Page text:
The Meiri, a classical commentator on the Mishnah, offers the following beautiful insight.  He points out that there are four senses in our head – sight, taste, hearing, and smell – and one sense in our hand – touch.  The four parchments in our head Tefillin are there to guide and direct our four senses located in our head to conform to the dictates of our Holy Torah. We should only see, taste, hear, and smell what Hashem wants us to. The one parchment in our hand Tefillin is there to guide and direct our sense of touch to hold and to feel what we are supposed to. 

 

            “Rabbi, that is a beautiful thought to think about, especially when one wears his Tefillin.  I am becoming tired and I would appreciate it if you would help me remove my Tefillin.  My doctor should be coming by at any time now to check my progress.”

 

            As I was helping Hal wrap up his Tefillin, I told him, “Hal, I would like to tell you a story that I think you and your doctor will enjoy.  Dave went to see his physician for an annual checkup, and his wife received a phone call stating that Dave had won the $50 million lottery.  Though his wife was ecstatic, she was afraid that her husband would faint when he heard the news.  She telephoned the doctor and related her fears.  The doctor told her not to worry, that he would break the news to Dave in a very gentle way. 

 

       “When Dave entered the examining room the doctor casually asked, ‘Dave, if you won $100,000, what would you do?’  ‘Doc, I would buy a brand-new car.’  ‘What would you do if you won $1 million?’  ‘Doc, I would buy a new house.’  ‘What would you do if you won $50 million?’  Dave thought for a few moments and then said, ‘Doc that is a tremendous amount of money.  You know you have been my doctor and the doctor for my family for the past 25 years.  I really appreciate all that you do for my family and me.  If I won $50 million I would definitely give half of it to you.’  Whereupon the doctor fainted!”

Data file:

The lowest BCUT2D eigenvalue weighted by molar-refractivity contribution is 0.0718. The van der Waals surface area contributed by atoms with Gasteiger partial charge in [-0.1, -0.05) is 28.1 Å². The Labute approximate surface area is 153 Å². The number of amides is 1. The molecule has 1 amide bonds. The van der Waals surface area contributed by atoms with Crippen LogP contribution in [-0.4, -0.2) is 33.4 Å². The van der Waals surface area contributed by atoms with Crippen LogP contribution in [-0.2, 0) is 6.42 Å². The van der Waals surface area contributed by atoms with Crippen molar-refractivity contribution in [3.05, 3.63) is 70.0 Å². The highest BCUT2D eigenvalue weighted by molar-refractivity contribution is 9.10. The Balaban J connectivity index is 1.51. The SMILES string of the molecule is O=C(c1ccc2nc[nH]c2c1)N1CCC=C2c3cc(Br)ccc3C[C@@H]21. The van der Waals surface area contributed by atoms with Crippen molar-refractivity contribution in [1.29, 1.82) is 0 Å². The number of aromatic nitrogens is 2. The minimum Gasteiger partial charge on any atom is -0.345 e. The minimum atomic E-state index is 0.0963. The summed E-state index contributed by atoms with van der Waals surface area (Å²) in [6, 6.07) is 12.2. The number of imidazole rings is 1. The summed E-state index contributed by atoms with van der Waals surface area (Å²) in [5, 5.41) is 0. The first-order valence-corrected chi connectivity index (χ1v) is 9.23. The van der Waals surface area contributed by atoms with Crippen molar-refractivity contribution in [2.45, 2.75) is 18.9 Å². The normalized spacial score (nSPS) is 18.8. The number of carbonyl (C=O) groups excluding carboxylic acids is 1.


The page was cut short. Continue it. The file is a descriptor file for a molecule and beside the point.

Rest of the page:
Hal and I laughed, and he assured me that he would tell his physician the story in a way that would cause him not to faint.


 


Rabbi Aryeh Rodin is the founding Jewish chaplain at Medical City Hospital, Dallas, Texas, where he has served for the past 20 years.  He implemented a kosher food program at the hospital.  Rabbi Rodin is also the founding rabbi of Congregation Ohev Shalom. He is a rebbi at the Texas Torah Institute, the boys’ Yeshiva High School and Yeshiva Gedolah in Dallas, which attracts students from around the country. He has lectured throughout the United States, and his articles have appeared in both Judaic and secular publications.  Rabbi Rodin can be contacted with comments and questions at rabbirodin@ohevshalom.net.